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Day to Remember
Son of WW II vet recalls B-29 bomber crew
new_slt_pearl harbor deacons disciples II.jpg
The crew of the B-29 bomber known as Deacon’s Disciples are shown in this photo from World War II.

The morning of Dec. 7, 1941, a surprise military strike by the Imperial Japanese Navy Air Service against the U.S. naval base at Pearl Harbor, Hawaii Territory, resulted in the United State’s entry into World War II. Over the next few years, the Wichita Division of the Boeing Airplane Company would produce 1,644 B-29 Superfortress strategic bombers. With an operational range of 3,250 nautical miles, the B-29s would eventually lead the bombing of Japan.

By 1943, crews from all over the United States were arriving at the Great Bend Army Air Field to be trained as 11-man combat teams that would fly the huge B-29 bombers. Among them was a Texan named John Murray, who would meet his future bride, Ruth Sheil, at a USO dance at the Great Bend City Auditorium.

John Murray was a waist gunner with the crew known as “Deacon’s Disciples.” After the war, John and Ruth Murray stayed in Great Bend and started Murray Casing Crews Inc. oilfield service. Their son Steve Murray provided some photos and a bit of history.

The B-29 bombers being built in Wichita and flown out of Great Bend were a secret in those days. John Murray’s plane was one of the first B-29s to go overseas. Charles “Deacon” Miller led Deacon’s Disciples, part of the 58th Bomb Wing.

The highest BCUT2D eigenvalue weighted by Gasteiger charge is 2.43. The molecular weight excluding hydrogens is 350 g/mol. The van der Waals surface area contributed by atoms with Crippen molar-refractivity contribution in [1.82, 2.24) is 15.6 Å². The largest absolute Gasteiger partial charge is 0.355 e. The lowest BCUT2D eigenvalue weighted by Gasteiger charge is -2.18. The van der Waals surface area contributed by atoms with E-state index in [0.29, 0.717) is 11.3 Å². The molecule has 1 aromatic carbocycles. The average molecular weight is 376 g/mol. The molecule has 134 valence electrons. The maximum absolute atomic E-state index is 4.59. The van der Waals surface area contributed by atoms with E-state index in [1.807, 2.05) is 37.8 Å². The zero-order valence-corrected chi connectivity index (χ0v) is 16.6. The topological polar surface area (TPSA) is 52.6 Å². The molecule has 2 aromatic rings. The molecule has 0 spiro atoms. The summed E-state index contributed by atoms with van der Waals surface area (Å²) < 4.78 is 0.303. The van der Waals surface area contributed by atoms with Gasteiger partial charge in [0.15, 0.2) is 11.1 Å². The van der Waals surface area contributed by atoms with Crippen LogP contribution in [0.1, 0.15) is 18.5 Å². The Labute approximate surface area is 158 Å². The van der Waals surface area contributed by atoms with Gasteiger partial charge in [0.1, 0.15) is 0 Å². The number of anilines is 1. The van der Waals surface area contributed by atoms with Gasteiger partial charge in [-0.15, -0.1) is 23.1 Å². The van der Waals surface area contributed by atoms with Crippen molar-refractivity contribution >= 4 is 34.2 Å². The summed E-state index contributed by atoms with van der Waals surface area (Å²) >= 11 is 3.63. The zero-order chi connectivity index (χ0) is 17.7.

The 58th Bomb Wing planes were the first B-29s sent to China and India and the first to bomb Japan and South-Eastern Asia targets and then on to the Marianas, Murray said. Later, another B-29, the Enola Gay, would drop an atomic bomb on Hiroshima, Japan, on Aug. 6, 1945.

“The Enola Gay and the other atomic bomb wing and the 58th were stationed at the same end of the runways at Tinian while the newer B-29 crews were stationed at the other end of the runways,” Murray said. “While my dad did fly many bombing missions off of Tinian, he had completed his 35 bombing runs and was sent back to the USA before the atomic missions took place.”

The cover photo of “Yank, The Army Weekly,” on Aug. 24, 1945, shows a B-29 with the name “Deacon’s Disciples,” but Murray said that is not the same B-29 as the one his father flew in. Multiple planes carried the name for a period of time.

“The Deacon’s Disciples plane that was the front cover of ‘Yank magazine’ was flown by a completely different crew and I have talked to the pilot of this plane. The date of that magazine is actually dated after the A-bomb drops. The photo I have of my dad and his B-29 plane and crews is named ‘Deacon’s Disciples II.’

“Deacon Miller was later chosen to fly the news video of the Japanese surrender in Tokyo Harbor back from Tokyo to Washington, D.C., because that was the only way to get the newsreel back to the USA back at that time. He didn’t fly his plane the Deacon’s Disciples, but another plane.”

Today, the Barton County Historical Society has copies of many of John Murray’s photos.


 

The B-29 Memorial Plaza is located near the Great Bend Municipal Airport. A plaque at this outdoor memorial shows a B-29 with the information: 58th BW 444th BG 678th BS - Charles “Deacon” Miller, Raymond Geiger, Ted Morrill, Ernest Keller, Carson Eckmann, Edward Hassig, Robert Foor, John Murray, A.L. Tilley, Archie Moore, Delmar Pfeiffer and Elmer (Mascot).